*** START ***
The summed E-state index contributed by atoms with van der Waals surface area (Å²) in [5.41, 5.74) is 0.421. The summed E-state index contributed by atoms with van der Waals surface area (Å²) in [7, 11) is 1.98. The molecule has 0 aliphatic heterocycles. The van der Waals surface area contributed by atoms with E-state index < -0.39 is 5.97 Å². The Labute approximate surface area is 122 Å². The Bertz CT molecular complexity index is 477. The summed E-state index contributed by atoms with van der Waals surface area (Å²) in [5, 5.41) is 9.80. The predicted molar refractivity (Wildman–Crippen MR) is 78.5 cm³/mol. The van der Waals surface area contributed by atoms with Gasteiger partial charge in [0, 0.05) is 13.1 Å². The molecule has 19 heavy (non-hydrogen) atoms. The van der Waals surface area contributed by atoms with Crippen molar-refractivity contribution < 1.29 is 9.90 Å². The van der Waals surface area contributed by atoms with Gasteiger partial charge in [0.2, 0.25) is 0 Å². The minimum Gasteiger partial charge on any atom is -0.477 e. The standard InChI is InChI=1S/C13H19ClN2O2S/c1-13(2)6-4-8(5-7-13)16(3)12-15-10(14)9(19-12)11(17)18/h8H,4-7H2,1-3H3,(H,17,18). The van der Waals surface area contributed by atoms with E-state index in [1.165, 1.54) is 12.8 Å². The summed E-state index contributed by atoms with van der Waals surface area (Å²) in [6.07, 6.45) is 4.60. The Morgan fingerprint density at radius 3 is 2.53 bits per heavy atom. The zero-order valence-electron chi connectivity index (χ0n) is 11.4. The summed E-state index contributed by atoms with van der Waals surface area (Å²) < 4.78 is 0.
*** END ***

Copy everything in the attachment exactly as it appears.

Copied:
The summed E-state index contributed by atoms with van der Waals surface area (Å²) in [5.41, 5.74) is 0.421. The summed E-state index contributed by atoms with van der Waals surface area (Å²) in [7, 11) is 1.98. The molecule has 0 aliphatic heterocycles. The van der Waals surface area contributed by atoms with E-state index < -0.39 is 5.97 Å². The Labute approximate surface area is 122 Å². The Bertz CT molecular complexity index is 477. The summed E-state index contributed by atoms with van der Waals surface area (Å²) in [5, 5.41) is 9.80. The predicted molar refractivity (Wildman–Crippen MR) is 78.5 cm³/mol. The van der Waals surface area contributed by atoms with Gasteiger partial charge in [0, 0.05) is 13.1 Å². The molecule has 19 heavy (non-hydrogen) atoms. The van der Waals surface area contributed by atoms with Crippen molar-refractivity contribution < 1.29 is 9.90 Å². The van der Waals surface area contributed by atoms with Gasteiger partial charge in [0.2, 0.25) is 0 Å². The minimum Gasteiger partial charge on any atom is -0.477 e. The standard InChI is InChI=1S/C13H19ClN2O2S/c1-13(2)6-4-8(5-7-13)16(3)12-15-10(14)9(19-12)11(17)18/h8H,4-7H2,1-3H3,(H,17,18). The van der Waals surface area contributed by atoms with E-state index in [1.165, 1.54) is 12.8 Å². The summed E-state index contributed by atoms with van der Waals surface area (Å²) in [6.07, 6.45) is 4.60. The Morgan fingerprint density at radius 3 is 2.53 bits per heavy atom. The zero-order valence-electron chi connectivity index (χ0n) is 11.4. The summed E-state index contributed by atoms with van der Waals surface area (Å²) < 4.78 is 0.